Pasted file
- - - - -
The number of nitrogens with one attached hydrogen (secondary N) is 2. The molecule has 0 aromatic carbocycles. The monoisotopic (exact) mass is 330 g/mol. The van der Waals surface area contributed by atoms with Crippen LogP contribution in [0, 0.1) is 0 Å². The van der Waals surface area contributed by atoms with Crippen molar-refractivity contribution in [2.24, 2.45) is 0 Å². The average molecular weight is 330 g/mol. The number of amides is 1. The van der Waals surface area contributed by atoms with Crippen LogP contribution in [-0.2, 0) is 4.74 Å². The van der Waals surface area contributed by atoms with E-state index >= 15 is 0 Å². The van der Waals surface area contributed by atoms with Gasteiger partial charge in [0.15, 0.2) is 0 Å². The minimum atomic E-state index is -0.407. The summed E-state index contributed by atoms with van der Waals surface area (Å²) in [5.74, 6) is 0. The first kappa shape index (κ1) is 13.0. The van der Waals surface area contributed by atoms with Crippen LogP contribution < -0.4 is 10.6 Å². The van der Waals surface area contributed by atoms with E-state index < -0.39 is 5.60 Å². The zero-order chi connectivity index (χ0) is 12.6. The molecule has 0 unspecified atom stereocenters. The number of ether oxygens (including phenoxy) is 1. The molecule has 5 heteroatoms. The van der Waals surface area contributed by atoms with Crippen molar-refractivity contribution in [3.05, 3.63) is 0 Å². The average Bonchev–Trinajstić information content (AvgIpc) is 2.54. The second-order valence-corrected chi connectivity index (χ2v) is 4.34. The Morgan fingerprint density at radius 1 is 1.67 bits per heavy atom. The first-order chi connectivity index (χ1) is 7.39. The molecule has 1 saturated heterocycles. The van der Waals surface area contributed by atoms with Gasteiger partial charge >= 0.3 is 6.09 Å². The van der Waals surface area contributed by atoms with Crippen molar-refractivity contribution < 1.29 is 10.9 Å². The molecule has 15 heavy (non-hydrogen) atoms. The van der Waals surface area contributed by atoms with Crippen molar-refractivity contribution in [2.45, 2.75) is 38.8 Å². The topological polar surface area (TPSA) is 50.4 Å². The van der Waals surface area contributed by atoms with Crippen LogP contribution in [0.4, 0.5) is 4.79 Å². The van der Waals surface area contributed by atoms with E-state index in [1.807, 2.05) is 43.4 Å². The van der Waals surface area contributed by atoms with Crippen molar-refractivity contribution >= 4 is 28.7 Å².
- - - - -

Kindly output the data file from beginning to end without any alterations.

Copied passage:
The number of nitrogens with one attached hydrogen (secondary N) is 2. The molecule has 0 aromatic carbocycles. The monoisotopic (exact) mass is 330 g/mol. The van der Waals surface area contributed by atoms with Crippen LogP contribution in [0, 0.1) is 0 Å². The van der Waals surface area contributed by atoms with Crippen molar-refractivity contribution in [2.24, 2.45) is 0 Å². The average molecular weight is 330 g/mol. The number of amides is 1. The van der Waals surface area contributed by atoms with Crippen LogP contribution in [-0.2, 0) is 4.74 Å². The van der Waals surface area contributed by atoms with E-state index >= 15 is 0 Å². The van der Waals surface area contributed by atoms with Gasteiger partial charge in [0.15, 0.2) is 0 Å². The minimum atomic E-state index is -0.407. The summed E-state index contributed by atoms with van der Waals surface area (Å²) in [5.74, 6) is 0. The first kappa shape index (κ1) is 13.0. The van der Waals surface area contributed by atoms with Crippen LogP contribution < -0.4 is 10.6 Å². The van der Waals surface area contributed by atoms with E-state index < -0.39 is 5.60 Å². The zero-order chi connectivity index (χ0) is 12.6. The molecule has 0 unspecified atom stereocenters. The number of ether oxygens (including phenoxy) is 1. The molecule has 5 heteroatoms. The van der Waals surface area contributed by atoms with Crippen molar-refractivity contribution in [3.05, 3.63) is 0 Å². The average Bonchev–Trinajstić information content (AvgIpc) is 2.54. The second-order valence-corrected chi connectivity index (χ2v) is 4.34. The Morgan fingerprint density at radius 1 is 1.67 bits per heavy atom. The first-order chi connectivity index (χ1) is 7.39. The molecule has 1 saturated heterocycles. The van der Waals surface area contributed by atoms with Gasteiger partial charge >= 0.3 is 6.09 Å². The van der Waals surface area contributed by atoms with Crippen molar-refractivity contribution < 1.29 is 10.9 Å². The molecule has 15 heavy (non-hydrogen) atoms. The van der Waals surface area contributed by atoms with Crippen molar-refractivity contribution in [2.45, 2.75) is 38.8 Å². The topological polar surface area (TPSA) is 50.4 Å². The van der Waals surface area contributed by atoms with Crippen LogP contribution in [0.4, 0.5) is 4.79 Å². The van der Waals surface area contributed by atoms with E-state index in [1.807, 2.05) is 43.4 Å². The van der Waals surface area contributed by atoms with Crippen molar-refractivity contribution >= 4 is 28.7 Å².